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Trade, Wages and "Superstars"

  • Paolo Manasse
  • Alessandro Turrini

We study the effects ''globalization'' on wage inequality. Our ''global'' economy resembles Rosen (1981) ''Superstars'' economy, where a) innovations in production and communication technologies enable suppliers to reach a larger mass of consumers and to improve the (perceived) quality of their products and b) trade barriers fall.When transport costs fall, income is redistributed away from the non-exporting to the exporting sector of the economy. As the former turns out to employ workers of higher skill and pay, the effect is to raise wage inequality. Whether the least skilled are stand to lose or gain from improved production or communication technologies, in contrast, depends on wether technology is skill-complement or substitute. The model gives an intuitive explanation for the empirical regularities that skill intensity, market size and wages tend to be positively associated to exporting activity, across sectors and plants.

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Paper provided by IGIER (Innocenzo Gasparini Institute for Economic Research), Bocconi University in its series Working Papers with number 140.

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Handle: RePEc:igi:igierp:140
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  1. Bradford J Jensen & Andrew B Bernard, 1994. "Exporters, Skill Upgrading And The Wage Gap," Working Papers 94-13, Center for Economic Studies, U.S. Census Bureau.
  2. Juhn, Chinhui & Murphy, Kevin M & Pierce, Brooks, 1993. "Wage Inequality and the Rise in Returns to Skill," Journal of Political Economy, University of Chicago Press, vol. 101(3), pages 410-42, June.
  3. Brian J. Hall & Jeffrey B. Liebman, 1997. "Are CEOs Really Paid Like Bureaucrats?," NBER Working Papers 6213, National Bureau of Economic Research, Inc.
  4. Dani Rodrik, 1997. "Has Globalization Gone Too Far?," Peterson Institute Press: All Books, Peterson Institute for International Economics, number 57.
  5. Krugman, Paul, 1980. "Scale Economies, Product Differentiation, and the Pattern of Trade," American Economic Review, American Economic Association, vol. 70(5), pages 950-59, December.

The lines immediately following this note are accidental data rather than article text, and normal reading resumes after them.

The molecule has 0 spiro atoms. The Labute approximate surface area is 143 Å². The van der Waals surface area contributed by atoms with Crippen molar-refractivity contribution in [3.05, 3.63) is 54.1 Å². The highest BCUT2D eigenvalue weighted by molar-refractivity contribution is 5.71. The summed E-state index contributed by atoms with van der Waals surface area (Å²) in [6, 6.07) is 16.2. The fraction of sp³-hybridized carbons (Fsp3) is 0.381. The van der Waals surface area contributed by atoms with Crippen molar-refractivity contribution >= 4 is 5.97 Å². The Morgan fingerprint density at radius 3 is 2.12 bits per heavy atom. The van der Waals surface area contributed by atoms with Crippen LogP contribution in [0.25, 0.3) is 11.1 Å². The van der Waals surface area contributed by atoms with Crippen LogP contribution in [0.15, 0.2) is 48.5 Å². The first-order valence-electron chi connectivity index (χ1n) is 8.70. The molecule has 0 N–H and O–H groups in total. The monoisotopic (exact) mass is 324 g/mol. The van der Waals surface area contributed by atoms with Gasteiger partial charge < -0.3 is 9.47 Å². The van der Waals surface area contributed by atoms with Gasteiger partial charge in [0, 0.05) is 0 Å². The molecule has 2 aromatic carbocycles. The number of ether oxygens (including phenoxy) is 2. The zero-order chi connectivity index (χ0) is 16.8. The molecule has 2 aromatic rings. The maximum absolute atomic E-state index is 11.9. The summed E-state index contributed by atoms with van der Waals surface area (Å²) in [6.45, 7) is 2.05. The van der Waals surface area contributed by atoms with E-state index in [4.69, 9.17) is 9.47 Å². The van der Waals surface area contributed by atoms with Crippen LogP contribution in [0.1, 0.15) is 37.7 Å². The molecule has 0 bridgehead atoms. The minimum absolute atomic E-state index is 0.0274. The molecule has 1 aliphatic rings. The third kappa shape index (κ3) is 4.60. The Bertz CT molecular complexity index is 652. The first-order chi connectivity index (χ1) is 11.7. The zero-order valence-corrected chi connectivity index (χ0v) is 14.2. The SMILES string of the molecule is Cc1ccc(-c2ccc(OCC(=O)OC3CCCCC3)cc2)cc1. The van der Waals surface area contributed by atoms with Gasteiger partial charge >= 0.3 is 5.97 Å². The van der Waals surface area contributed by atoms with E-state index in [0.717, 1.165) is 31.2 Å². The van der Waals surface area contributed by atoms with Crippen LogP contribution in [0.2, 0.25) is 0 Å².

6. Phillip Swagel & Matthew J. Slaughter, 1997. "The Effect of Globilizationon Wages in the Advanced Economies," IMF Working Papers 97/43, International Monetary Fund.
  7. Gene M. Grossman & Giovanni Maggi, 1998. "Diversity and Trade," NBER Working Papers 6741, National Bureau of Economic Research, Inc.
  8. Andrew B. Bernard & J. Bradford Jensen, 1997. "Exceptional Exporter Performance: Cause, Effect, or Both?," NBER Working Papers 6272, National Bureau of Economic Research, Inc.
  9. Roberts, Mark J & Tybout, James R, 1997. "The Decision to Export in Colombia: An Empirical Model of Entry with Sunk Costs," American Economic Review, American Economic Association, vol. 87(4), pages 545-64, September.
  10. Rosen, Sherwin, 1981. "The Economics of Superstars," American Economic Review, American Economic Association, vol. 71(5), pages 845-58, December.
  11. Andrew B. Bernard & Joachim Wagner, 1998. "Export Entry and Exit by German Firms," NBER Working Papers 6538, National Bureau of Economic Research, Inc.
  12. Smith, Alasdair & Venables, Anthony J., 1991. "Economic integration and market access," European Economic Review, Elsevier, vol. 35(2-3), pages 388-395, April.
  13. Richard B. Freeman, 1995. "Are Your Wages Set in Beijing?," Journal of Economic Perspectives, American Economic Association, vol. 9(3), pages 15-32, Summer.
  14. S. Baranzoni & P. Bianchi & L. Lambertini, 2000. "Market Structure," Working Papers 368, Dipartimento Scienze Economiche, Universita' di Bologna.
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